Ready to go shopping in the New Year Sales? Here are three cheap UK shares (including two top penny stocks) I’m thinking of buying for 2022.
The hydrogen fuel cell market could be set for spectacular growth as demand for low-carbon energy rises. I’m thinking of buying shares in Proton Motor Power Systems (LSE: PPS), the manufacturer of stationary power units as well as fuel cells for cars, boats and trains, to realise these opportunities.
Analysts at Researchandmarkets.com have estimated that the global hydrogen fuel cell market could be worth $16.5bn by 2025. That’s up considerably from the $3.9bn it’s currently valued at. Promisingly, Proton continues to rack up contract wins and last month announced that a subsidiary of German rail operator Deutsche Bahn had ordered one of its modular fuel cell systems.
I think Proton could be a top buy for 2022 and beyond. Though I am mindful that the business still faces colossal competition from manufacturers of familiar power technologies like internal combustion engines and wind turbines.
Soaring inflation means that value for money will become increasingly important to shoppers in 2022. This is why I’m thinking of buying Shoe Zone (LSE: SHOE) for my investment portfolio. This retailer sells a wide range of footwear at cheaper prices than much of the high street (an average of £10 a pair).
Shoe Zone already has a head of steam heading into the new year as inflation pressures consumer confidence. Last month it hiked its profits forecasts for the financial year to September 2022. I don’t just think the low-cost retailer is simply a good buy for the near term however. Studies show that the importance of value to shoppers has grown strongly even before recent economic downturns.
My main concern for Shoe Zone is the prospect of Covid-19 lockdowns that could shutter its 400-odd stores. The retailer sources just a quarter of group revenues from its website. Shoe Zone trades just outside penny stock territory at around 105p per share.
I think Van Elle Holdings (LSE: VANL) is set to ride the construction boom in Britain. As a provider of ground engineering services for housebuilders, it’s in pole position to benefit from the residential building boom. The UK needs to build 345,000 new homes a year, according to estimates, and Britain’s housebuilders are ramping up production to ease the shortfall.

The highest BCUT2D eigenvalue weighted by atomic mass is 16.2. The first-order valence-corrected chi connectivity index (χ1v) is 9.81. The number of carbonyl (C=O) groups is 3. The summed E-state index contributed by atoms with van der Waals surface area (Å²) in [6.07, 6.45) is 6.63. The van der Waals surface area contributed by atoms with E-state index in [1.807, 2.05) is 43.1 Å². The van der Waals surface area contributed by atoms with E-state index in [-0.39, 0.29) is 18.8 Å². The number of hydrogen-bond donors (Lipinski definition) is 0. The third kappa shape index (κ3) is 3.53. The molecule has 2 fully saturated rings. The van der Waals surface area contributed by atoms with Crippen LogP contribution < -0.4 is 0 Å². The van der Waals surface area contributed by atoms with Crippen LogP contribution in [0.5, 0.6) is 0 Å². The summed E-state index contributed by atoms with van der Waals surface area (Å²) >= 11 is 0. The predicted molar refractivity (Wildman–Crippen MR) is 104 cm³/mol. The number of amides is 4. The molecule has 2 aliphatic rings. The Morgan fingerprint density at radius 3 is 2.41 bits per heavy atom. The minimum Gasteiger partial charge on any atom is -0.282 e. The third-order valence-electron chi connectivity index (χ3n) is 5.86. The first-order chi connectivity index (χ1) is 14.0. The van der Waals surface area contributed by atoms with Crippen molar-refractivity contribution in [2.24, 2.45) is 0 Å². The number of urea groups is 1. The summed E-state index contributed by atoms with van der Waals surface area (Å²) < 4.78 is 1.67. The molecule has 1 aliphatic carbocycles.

Furthermore, Van Elle offers geotechnical expertise in rail, utilities, roads, airports and power generation projects (including renewable energy assets), as well as other types of essential infrastructure. Its knowledge in critical projects like these provides a layer of security to investors. It can expect demand for its services to remain stable, regardless of broader economic conditions.
A high-profile service failure is a constant operational risk facing Van Elle. It could have serious implications for profits and cause severe damage to the company’s business. Having said that, it’s my opinion that this penny stock remains highly attractive from a risk/reward perspective.
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- How I’d invest £1,000 in FTSE 100 stocks for 2022 as inflation rises
Royston Wild has no position in any of the shares mentioned. The Motley Fool UK has no position in any of the shares mentioned. Views expressed on the companies mentioned in this article are those of the writer and therefore may differ from the official recommendations we make in our subscription services such as Share Advisor, Hidden Winners and Pro. Here at The Motley Fool we believe that considering a diverse range of insights makes us better investors.